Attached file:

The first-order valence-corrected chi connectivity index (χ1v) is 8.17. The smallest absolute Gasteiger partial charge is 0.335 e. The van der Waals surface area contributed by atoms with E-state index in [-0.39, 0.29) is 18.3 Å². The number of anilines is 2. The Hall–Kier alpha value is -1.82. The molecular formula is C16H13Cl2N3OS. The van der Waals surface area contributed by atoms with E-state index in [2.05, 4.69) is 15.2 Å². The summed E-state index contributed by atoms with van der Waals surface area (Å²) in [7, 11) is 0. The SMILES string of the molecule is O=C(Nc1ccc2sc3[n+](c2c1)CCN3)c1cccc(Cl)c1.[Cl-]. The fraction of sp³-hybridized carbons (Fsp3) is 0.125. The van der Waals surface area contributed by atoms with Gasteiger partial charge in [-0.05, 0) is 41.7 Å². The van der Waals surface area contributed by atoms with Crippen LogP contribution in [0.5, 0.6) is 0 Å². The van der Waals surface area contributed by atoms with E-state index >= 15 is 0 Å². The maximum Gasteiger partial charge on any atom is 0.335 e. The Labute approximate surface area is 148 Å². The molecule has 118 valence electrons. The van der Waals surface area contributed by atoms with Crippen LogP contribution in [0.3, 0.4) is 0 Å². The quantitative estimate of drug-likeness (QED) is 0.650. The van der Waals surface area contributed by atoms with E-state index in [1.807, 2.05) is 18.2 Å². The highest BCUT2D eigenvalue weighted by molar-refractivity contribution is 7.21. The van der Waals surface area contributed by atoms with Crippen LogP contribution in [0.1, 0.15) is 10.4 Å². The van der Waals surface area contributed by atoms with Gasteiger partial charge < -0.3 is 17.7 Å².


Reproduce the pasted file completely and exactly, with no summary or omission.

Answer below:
The first-order valence-corrected chi connectivity index (χ1v) is 8.17. The smallest absolute Gasteiger partial charge is 0.335 e. The van der Waals surface area contributed by atoms with E-state index in [-0.39, 0.29) is 18.3 Å². The number of anilines is 2. The Hall–Kier alpha value is -1.82. The molecular formula is C16H13Cl2N3OS. The van der Waals surface area contributed by atoms with E-state index in [2.05, 4.69) is 15.2 Å². The summed E-state index contributed by atoms with van der Waals surface area (Å²) in [7, 11) is 0. The SMILES string of the molecule is O=C(Nc1ccc2sc3[n+](c2c1)CCN3)c1cccc(Cl)c1.[Cl-]. The fraction of sp³-hybridized carbons (Fsp3) is 0.125. The van der Waals surface area contributed by atoms with Gasteiger partial charge in [-0.05, 0) is 41.7 Å². The van der Waals surface area contributed by atoms with Crippen LogP contribution in [0.5, 0.6) is 0 Å². The van der Waals surface area contributed by atoms with E-state index >= 15 is 0 Å². The maximum Gasteiger partial charge on any atom is 0.335 e. The Labute approximate surface area is 148 Å². The molecule has 118 valence electrons. The van der Waals surface area contributed by atoms with Crippen LogP contribution in [0.3, 0.4) is 0 Å². The quantitative estimate of drug-likeness (QED) is 0.650. The van der Waals surface area contributed by atoms with E-state index in [1.807, 2.05) is 18.2 Å². The highest BCUT2D eigenvalue weighted by molar-refractivity contribution is 7.21. The van der Waals surface area contributed by atoms with Crippen LogP contribution in [0.1, 0.15) is 10.4 Å². The van der Waals surface area contributed by atoms with Gasteiger partial charge < -0.3 is 17.7 Å².